Read Also:  From 2Tb to 100TB: The Next Leap in SSDs Technology


Now, onto the software side of things. We’ll be using Macrium Reflect, specifically the Home Edition, as it offers the essential features you need and comes with a free 30-day trial. If you prefer other disk cloning tools, the general steps should be quite similar. Here’s how to get started with Macrium Reflect:

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      1. Head over to the download page for Macrium Reflect and select the 64-bit version from the drop-down menu.
      2. You’ll need to register using a valid email ID to access the latest version of Macrium Reflect. Once registered, you can download and install the software hassle-free.
      3. Click on Download Trial under Reflect Home.
      4. Run the Setup.exe file with admin privileges once it finishes downloading. In the next step, press Next when the setup wizard appears. Accept the user license agreement, then select Next three times.
      5. Enter the email address and the registration code you received after signing up on Macrium Reflect’s website, and press¬†Next.
      6. Configure the custom installation settings as per your needs and press Next. Click on the Install button and reboot your system.

Let’s get your HDD partitions cloned onto the SSD:

  1. Launch Macrium Reflect with administrator privileges.
  2. Choose the drive you want to clone (your original hard drive) and select “Clone this disk…”
  3. Click on Select a disk to clone to… and pick the SSD you installed earlier as the destination disk.</li>
  4. In case your SSD has a different storage capacity than your HDD, click on Copy Partitions and press Finish after selecting Shrink or Extend to fill the target disk.
  5. Choose OK when prompted to create a backup definition file.
  6. Finally, press Continue on the Confirm Override pop-up window to begin the cloning procedure.
  7. Once Macrium Reflect is done cloning your HDD partitions, click on the Finish button.

Disclaimer: There are other alternatives to Macrium Reflect. However, when it comes to cloning HDD to SSD, some apps tend to lock this feature under the paid package. For now, Reflect allows you to use this feature without having to pay.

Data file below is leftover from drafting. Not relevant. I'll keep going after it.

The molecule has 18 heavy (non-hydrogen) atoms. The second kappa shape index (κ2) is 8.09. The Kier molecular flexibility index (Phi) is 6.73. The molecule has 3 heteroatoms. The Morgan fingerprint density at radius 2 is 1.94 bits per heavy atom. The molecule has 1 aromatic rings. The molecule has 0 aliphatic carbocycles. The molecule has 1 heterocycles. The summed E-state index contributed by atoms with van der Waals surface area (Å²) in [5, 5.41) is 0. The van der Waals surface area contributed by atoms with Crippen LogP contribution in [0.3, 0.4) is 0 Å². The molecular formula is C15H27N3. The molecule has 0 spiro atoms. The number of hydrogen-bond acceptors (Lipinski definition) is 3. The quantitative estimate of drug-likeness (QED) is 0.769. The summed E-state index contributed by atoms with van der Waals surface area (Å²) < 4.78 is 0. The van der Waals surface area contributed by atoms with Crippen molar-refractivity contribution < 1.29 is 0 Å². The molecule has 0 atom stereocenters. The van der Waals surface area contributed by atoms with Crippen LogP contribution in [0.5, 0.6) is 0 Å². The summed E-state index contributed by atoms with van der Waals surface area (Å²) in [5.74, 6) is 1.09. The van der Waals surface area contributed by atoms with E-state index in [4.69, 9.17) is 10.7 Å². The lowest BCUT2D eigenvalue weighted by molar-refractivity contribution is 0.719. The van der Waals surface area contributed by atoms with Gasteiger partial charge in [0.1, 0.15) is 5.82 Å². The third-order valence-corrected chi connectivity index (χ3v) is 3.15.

Setting the SSD as Your Boot Drive

The work is useless if you don’t set the SSD as your primary booting device. Until now, the system has been booting through the HDD. Now that you’ve cloned the HDD, you can easily set the SSD as your booting unit and there won’t be any issue. However, you will need to do this manually in most cases. You can remove the HDD, but if you plan to keep the HDD as a file repository, then you will need to change the order of your booting devices.

How to Change the Boot Order

To make the SSD your primary boot drive, you’ll need to adjust your system’s boot priority settings in the BIOS. Here’s how:

  1. Restart your computer.
  2. As your system begins to boot up, repeatedly tap the Del key (or whichever key your system prompts for accessing the BIOS) to enter the BIOS settings.
  3. Navigate to the Boot tab.
  4. Choose the SSD you configured earlier as Boot Option #1.
  5. Click the Exit or X button and save your BIOS configuration before rebooting your system.

Once you’ve finished these steps, your computer will be loading through the SSD. The BIOS Interface will vary depending on your PC/Laptop’s hardware. Some will have a friendly UI, others are much simpler and will require certain keys to change their settings. In the end, the principle is the same for most computers.

Now that you’ve successfully booted into your new drive, you can navigate to “My Computer” and use the “Format” option on your older HDD. You can format it into NTFS for optimal performance in Windows and start using it as a repository for your files.


As you can see the process is simple for moving your Windows OS from an HDD to a SSD. This process will greatly improve performance and you will certainly notice the difference.